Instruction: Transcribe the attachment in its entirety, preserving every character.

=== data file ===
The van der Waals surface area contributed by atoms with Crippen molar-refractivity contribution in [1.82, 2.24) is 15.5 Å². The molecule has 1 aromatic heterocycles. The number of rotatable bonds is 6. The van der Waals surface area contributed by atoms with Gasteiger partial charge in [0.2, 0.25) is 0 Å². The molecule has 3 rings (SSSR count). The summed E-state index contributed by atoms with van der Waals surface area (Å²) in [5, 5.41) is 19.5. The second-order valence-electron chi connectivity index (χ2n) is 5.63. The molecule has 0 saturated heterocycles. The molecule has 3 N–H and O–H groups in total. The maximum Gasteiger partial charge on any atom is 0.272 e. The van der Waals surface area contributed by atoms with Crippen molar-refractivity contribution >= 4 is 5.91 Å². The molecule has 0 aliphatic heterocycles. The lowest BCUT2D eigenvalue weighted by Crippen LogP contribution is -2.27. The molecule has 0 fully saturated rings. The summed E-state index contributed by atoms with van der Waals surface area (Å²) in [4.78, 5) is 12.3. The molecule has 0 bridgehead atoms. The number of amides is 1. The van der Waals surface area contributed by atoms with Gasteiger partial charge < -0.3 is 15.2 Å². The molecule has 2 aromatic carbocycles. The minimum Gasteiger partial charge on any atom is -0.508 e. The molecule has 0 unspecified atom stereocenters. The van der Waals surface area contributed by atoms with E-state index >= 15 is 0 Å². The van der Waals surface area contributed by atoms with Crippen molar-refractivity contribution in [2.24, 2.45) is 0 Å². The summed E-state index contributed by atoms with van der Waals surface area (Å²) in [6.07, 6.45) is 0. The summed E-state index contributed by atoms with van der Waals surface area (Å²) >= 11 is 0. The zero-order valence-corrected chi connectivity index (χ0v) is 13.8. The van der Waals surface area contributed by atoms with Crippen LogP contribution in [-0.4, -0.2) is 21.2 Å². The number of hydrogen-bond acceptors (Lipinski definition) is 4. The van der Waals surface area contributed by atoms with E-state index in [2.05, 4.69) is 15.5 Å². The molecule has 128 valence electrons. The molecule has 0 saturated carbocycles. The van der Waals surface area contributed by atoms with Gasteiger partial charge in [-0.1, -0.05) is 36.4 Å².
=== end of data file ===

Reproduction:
The van der Waals surface area contributed by atoms with Crippen molar-refractivity contribution in [1.82, 2.24) is 15.5 Å². The molecule has 1 aromatic heterocycles. The number of rotatable bonds is 6. The van der Waals surface area contributed by atoms with Gasteiger partial charge in [0.2, 0.25) is 0 Å². The molecule has 3 rings (SSSR count). The summed E-state index contributed by atoms with van der Waals surface area (Å²) in [5, 5.41) is 19.5. The second-order valence-electron chi connectivity index (χ2n) is 5.63. The molecule has 0 saturated heterocycles. The molecule has 3 N–H and O–H groups in total. The maximum Gasteiger partial charge on any atom is 0.272 e. The van der Waals surface area contributed by atoms with Crippen molar-refractivity contribution >= 4 is 5.91 Å². The molecule has 0 aliphatic heterocycles. The lowest BCUT2D eigenvalue weighted by Crippen LogP contribution is -2.27. The molecule has 0 fully saturated rings. The summed E-state index contributed by atoms with van der Waals surface area (Å²) in [4.78, 5) is 12.3. The molecule has 0 bridgehead atoms. The number of amides is 1. The van der Waals surface area contributed by atoms with Gasteiger partial charge < -0.3 is 15.2 Å². The molecule has 2 aromatic carbocycles. The minimum Gasteiger partial charge on any atom is -0.508 e. The molecule has 0 unspecified atom stereocenters. The van der Waals surface area contributed by atoms with E-state index >= 15 is 0 Å². The van der Waals surface area contributed by atoms with Crippen molar-refractivity contribution in [2.24, 2.45) is 0 Å². The summed E-state index contributed by atoms with van der Waals surface area (Å²) in [6.07, 6.45) is 0. The summed E-state index contributed by atoms with van der Waals surface area (Å²) >= 11 is 0. The zero-order valence-corrected chi connectivity index (χ0v) is 13.8. The van der Waals surface area contributed by atoms with Crippen LogP contribution in [-0.4, -0.2) is 21.2 Å². The number of hydrogen-bond acceptors (Lipinski definition) is 4. The van der Waals surface area contributed by atoms with E-state index in [2.05, 4.69) is 15.5 Å². The molecule has 128 valence electrons. The molecule has 0 saturated carbocycles. The van der Waals surface area contributed by atoms with Gasteiger partial charge in [-0.1, -0.05) is 36.4 Å².